Generalized Napolean's Theorem
Posted:
Apr 3, 1996 10:00 AM


I'm slowly organizing my thoughts on the geometry of the triangle, and this message concerns generalizations of Napoleon's theorem.
So let me state some theorems in this area:
C*BA* C*BA* \c b/ \b a/ \c a/ \c a/ \ / \ / \ / \ / \a/ \c/ \b/ \b/ AC AC \a c/ \c a/ \ / \ / \b/ \b/ B* B*
The figures show the two nice ways of "Napoleonizing" a triangle with angles A,B,C by putting three mutually similar triangles with angles a,b,c on its sides. (a,b,c are supposed to be alpha, beta, gamma).
The lefthand one shows "Reflecting Napoleons", and the righthand one "Rotating Napoleons". There is a third way, "Isosceles Napoleons", in which the three outer triangles are copies of the same isosceles triangle, places with their bases on the edges of the original.
Now for Rotating Napoleons, the three images of any point form a copy of the Napoleonizing triangle. For Reflecting Napoleons, this is still true if the point is the circumcenter. In either case, the three circumcircles concur (at the "fulcrum" for circumscribing an a,b,c triangle around the A,B,C one). For reflecting Napoleons, the three lines AA*,BB*,CC* also concur at this fulcrum.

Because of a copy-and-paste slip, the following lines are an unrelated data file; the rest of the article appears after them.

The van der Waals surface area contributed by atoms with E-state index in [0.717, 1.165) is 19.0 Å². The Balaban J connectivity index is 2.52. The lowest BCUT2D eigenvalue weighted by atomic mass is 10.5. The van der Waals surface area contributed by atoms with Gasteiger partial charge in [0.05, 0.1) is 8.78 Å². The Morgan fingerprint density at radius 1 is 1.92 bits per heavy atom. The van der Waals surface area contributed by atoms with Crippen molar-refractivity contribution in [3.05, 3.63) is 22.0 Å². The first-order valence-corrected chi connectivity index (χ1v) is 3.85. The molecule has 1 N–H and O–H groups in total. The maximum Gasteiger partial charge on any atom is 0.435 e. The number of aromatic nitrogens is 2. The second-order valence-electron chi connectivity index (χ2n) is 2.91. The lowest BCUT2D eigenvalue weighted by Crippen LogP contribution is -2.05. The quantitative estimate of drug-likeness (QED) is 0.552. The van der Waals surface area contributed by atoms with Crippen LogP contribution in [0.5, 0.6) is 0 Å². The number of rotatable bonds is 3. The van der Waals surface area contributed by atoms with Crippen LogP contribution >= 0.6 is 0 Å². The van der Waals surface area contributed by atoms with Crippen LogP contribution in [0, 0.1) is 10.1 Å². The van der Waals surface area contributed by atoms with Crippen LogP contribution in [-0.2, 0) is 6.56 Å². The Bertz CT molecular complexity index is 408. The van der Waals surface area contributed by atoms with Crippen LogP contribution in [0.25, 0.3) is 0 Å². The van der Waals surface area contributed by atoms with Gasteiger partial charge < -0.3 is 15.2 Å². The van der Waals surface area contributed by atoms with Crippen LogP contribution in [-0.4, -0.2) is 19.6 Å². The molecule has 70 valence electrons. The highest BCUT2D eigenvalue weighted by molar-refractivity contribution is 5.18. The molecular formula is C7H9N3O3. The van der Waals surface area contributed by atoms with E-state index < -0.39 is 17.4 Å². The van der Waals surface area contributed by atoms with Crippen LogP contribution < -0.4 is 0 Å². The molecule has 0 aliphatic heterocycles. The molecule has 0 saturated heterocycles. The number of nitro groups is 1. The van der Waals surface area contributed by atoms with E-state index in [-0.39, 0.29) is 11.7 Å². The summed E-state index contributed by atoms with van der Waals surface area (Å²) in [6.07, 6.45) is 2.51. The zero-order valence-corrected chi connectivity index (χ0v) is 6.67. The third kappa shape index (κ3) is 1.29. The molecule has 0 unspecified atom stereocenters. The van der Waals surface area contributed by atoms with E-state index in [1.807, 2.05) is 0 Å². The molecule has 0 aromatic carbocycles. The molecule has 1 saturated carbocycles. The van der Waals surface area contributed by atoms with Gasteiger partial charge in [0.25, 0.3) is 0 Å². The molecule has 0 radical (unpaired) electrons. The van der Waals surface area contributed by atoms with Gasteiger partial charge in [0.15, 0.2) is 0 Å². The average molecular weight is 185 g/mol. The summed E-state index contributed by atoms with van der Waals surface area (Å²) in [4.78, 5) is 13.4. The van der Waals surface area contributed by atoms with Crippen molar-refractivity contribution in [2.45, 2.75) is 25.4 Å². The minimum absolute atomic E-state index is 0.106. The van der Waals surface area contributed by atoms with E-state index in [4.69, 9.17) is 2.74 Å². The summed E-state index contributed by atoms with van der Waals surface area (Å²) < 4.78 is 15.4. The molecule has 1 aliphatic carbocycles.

For isosceles Napoleons, the three lines AA*,BB*,CC* also concur.
All those statements are old (as far as I'm concerned).
A few days ago, I found a nice generalization of one of them, that handles both the Reflecting and Isosceles cases. Let a,b,c be any three angles, not necessarily adding to two right angles, and draw the figure
C*BA* \ b/ \b / \ / \ / \a/ \c/ AC \a c/ \ / \ / B*
in which the three "Napoleons" won't always be similar. Then necessarily AA*, BB*, CC* will concur, at a point it's natural to call the (a,b,c)fulcrum. The "Reflecting" case is when a+b+c = 180 degrees, and the "Isosceles" case is when a=b=c = baseangle of the isosceles triangles.
It's a nice theorem that the (x,x,x)fulcrums trace out a rectangular hyperbola as x varies, and that this passes through A,B,C,F,G,H ( F = Fermat point, G = barycenter, H = orthocenter ). The isogonal conjugate of this curve is the line OK ( O = circumcenter, K = Lemoine center = "symmedian point" ), while its isotomic conjugate is the line GK.
Anyway, I could go on for a long time with more facts around here, but the point of this message is this : my proof that the (a,b,c)fulcrum exists is an algebraic one  it actually finds that its barycentric coordinates are
( 1/(cot A + cot a), 1/(cot B + cot b), 1/(cot C + cot c) ).
Is there a nice purely geometric proof?
John Conway